Thursday, November 29, 2018 From rOpenSci (https://ropensci.org/blog/2018/11/29/codereview/). Except where otherwise noted, content on this site is licensed under the CC-BY license.
This post is a summary of our Community Call on “Code Review in the Lab, or … How do you review code that accompanies a research project or paper?” held October 16, 2018. Resources associated with the Call, including the video recording, slides, notes and a discussion thread have been posted.
Although there are increasing incentives and pressures for researchers to share code (even for projects that are not essentially computational), practices vary widely and standards are mostly non-existent. The practice of reviewing code then falls to researchers and research groups before publication. With that in mind, rOpenSci hosted a discussion thread and a community call to bring together different researchers for a conversation about current practices, and challenges in reviewing code in the lab.
On the call, we heard from Carl Boettiger (UC Berkeley/rOpenSci), Melanie Frazier & Julia Stewart Lowndes (National Center for Ecological Analysis and Synthesis), and Hao Ye (U. Florida/Weecology). Between the presentations discussion, and active commenting by many in the community, we learned how different groups approached the problem.
What did we learn? A great deal! The community uses code in many different ways in research, and practices often differed accordingly.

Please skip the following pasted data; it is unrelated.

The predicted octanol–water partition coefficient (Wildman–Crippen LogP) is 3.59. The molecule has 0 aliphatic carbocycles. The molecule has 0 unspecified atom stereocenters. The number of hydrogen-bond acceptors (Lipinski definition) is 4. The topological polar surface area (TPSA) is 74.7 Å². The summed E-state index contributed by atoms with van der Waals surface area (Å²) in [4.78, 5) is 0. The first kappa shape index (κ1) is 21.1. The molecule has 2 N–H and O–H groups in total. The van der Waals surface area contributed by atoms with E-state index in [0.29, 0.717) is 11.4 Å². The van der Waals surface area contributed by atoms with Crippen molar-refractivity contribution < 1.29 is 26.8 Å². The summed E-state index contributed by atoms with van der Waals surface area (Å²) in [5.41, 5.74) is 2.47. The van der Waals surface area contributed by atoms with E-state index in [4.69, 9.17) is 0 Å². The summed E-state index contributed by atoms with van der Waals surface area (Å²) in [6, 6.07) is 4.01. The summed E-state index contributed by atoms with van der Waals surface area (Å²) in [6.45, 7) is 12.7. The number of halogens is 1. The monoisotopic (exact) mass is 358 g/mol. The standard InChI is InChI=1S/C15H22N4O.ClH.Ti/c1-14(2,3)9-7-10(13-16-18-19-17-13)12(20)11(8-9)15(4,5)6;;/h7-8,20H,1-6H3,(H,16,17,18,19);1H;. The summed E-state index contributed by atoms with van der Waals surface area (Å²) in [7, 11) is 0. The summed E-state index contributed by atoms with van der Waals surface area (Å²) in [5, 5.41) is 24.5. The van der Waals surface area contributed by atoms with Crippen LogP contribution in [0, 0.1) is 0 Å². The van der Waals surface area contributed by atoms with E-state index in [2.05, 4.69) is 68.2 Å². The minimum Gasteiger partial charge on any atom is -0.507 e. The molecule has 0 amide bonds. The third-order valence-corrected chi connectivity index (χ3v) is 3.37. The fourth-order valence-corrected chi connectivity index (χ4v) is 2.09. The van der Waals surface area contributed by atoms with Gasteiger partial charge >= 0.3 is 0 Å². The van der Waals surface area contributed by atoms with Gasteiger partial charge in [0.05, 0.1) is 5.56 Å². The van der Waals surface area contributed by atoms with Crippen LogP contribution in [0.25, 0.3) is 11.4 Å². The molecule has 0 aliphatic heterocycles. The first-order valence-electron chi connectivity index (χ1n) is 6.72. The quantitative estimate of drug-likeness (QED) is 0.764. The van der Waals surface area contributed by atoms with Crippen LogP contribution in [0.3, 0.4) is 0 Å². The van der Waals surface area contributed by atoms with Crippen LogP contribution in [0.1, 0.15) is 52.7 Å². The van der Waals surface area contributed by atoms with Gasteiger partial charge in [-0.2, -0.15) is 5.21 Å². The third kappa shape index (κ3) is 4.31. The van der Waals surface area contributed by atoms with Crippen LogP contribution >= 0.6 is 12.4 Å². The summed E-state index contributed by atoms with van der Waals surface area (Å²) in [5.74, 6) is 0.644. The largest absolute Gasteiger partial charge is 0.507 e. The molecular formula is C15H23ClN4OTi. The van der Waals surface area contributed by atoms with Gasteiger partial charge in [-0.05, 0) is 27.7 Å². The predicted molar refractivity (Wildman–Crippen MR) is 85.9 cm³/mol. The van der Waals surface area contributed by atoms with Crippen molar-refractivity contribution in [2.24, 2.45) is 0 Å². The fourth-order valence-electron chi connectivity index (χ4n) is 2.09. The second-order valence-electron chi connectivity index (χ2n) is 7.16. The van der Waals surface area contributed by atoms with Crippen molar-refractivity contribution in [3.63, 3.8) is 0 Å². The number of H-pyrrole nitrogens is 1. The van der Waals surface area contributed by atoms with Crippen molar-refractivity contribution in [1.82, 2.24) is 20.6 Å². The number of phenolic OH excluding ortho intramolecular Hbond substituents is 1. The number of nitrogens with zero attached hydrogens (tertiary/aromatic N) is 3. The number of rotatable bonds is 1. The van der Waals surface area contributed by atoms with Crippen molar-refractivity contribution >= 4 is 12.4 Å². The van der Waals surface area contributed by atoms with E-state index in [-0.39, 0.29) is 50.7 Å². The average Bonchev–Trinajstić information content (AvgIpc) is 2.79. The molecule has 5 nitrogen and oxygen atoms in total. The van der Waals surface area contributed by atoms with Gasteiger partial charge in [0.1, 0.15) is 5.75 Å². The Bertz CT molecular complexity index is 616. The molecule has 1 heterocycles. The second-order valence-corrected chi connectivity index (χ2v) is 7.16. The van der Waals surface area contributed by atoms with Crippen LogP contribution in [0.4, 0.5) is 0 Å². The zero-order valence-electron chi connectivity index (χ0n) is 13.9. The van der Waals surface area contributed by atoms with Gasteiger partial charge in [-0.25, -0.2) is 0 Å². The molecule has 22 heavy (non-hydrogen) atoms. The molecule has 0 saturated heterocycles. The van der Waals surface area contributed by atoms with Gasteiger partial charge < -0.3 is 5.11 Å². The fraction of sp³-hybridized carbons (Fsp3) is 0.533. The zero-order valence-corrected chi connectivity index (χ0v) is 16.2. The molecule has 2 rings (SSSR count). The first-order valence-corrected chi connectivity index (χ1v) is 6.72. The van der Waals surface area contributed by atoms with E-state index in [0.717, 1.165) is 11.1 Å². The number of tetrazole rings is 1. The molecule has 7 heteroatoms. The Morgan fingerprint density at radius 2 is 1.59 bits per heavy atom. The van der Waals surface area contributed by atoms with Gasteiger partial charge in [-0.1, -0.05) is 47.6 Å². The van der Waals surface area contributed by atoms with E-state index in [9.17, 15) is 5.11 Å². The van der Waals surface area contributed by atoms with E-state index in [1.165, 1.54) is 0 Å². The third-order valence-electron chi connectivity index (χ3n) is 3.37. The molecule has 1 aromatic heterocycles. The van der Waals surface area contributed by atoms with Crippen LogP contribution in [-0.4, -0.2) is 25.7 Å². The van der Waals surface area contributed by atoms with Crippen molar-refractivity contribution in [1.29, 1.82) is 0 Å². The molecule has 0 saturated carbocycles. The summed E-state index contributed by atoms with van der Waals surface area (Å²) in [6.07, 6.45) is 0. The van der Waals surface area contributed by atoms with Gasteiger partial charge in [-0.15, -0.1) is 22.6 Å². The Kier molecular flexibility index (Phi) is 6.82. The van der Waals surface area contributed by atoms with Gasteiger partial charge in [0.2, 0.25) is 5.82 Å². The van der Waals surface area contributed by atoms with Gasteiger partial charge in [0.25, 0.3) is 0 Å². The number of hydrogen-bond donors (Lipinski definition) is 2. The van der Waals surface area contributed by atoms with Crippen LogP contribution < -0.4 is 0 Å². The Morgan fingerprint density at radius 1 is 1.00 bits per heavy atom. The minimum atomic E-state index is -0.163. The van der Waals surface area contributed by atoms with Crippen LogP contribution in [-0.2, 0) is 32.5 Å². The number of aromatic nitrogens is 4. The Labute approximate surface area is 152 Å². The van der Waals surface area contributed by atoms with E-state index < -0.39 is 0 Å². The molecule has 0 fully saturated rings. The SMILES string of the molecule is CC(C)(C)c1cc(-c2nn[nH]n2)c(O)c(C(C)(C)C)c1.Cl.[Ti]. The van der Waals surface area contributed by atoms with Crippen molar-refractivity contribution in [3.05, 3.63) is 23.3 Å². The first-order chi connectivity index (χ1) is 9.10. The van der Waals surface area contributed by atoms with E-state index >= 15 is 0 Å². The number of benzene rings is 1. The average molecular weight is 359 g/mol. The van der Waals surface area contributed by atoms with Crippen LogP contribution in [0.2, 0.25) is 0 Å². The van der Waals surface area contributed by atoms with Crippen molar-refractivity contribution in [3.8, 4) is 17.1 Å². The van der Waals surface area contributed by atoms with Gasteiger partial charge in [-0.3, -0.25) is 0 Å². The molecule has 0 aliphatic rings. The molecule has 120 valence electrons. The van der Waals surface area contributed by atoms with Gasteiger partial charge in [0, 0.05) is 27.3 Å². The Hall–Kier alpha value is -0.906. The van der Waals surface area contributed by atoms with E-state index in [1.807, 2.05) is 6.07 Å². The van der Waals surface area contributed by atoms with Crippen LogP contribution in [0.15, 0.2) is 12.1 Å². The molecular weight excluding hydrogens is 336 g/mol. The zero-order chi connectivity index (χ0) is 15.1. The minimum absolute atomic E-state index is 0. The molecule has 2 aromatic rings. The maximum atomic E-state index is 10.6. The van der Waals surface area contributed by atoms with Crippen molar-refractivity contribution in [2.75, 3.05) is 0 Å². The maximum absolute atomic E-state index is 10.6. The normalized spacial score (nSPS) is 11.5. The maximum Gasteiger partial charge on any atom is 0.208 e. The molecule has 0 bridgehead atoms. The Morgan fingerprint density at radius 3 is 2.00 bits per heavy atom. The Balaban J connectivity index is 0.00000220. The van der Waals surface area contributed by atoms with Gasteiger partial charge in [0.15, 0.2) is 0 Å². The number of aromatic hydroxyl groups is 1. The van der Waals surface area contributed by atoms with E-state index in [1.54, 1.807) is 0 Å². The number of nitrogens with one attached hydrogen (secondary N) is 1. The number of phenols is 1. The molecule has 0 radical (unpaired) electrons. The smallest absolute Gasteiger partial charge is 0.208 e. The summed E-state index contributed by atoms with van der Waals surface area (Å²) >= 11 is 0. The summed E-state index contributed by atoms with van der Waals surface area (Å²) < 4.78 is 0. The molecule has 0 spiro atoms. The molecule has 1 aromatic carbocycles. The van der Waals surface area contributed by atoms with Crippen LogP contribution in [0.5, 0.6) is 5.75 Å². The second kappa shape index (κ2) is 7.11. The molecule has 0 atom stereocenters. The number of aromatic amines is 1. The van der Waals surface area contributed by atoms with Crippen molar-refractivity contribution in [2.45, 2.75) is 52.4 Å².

The conversation around code review frequently diverted to discussion of project structures and coding practices. This was related to a common theme we heard from participants: agreement around workflows and project organization is a minimum prerequisite for a review process.
While different research groups had different standards for what these practices are, according to different use-cases, all had minimum project standards to make code reviewable. These ranged from simply having an adequate README explaining the project structure and how to run it, to using R-markdown documents, to research compendia and containerized projects with automated testing and continuous integration.
A few themes held across project types. First, documentation was the highest priority - inadequately documented projects were much more difficult to review. Secondly, as projects go more complex, it was helpful to break them up or modularize them, spinning off re-usable code into standalone, reusable packages and separating data from analysis code. Thirdly, as projects became either more complex or became reusable tools rather than one-off analyses, the degree of stringency needed for documentation, automated testing, and automated tools like linters increases. These latter two points are necessary as large, complex projects are challenging to review as a whole. Complex projects were also more reviewable when they produced and communicated outputs from the intermediate steps in pipelines, rather than run as a single black-box.
There was also considerable interest and hope in projects like Binder and Code Ocean (which we learned more about from April Clyburne-Sherin), which provide a shared environment for reviewers to review code and, simultaneously, minimum project structure to which projects must adhere. As these emerge as standards for code review structures across labs, they influence practices within labs.
Another area all our presenters emphasized was the need to create a social environment conducive to code review, especially given the mixed backgrounds of most research teams. This involves agreeing on and communicating standards, building a knowledge base, and practicing a culture of feedback.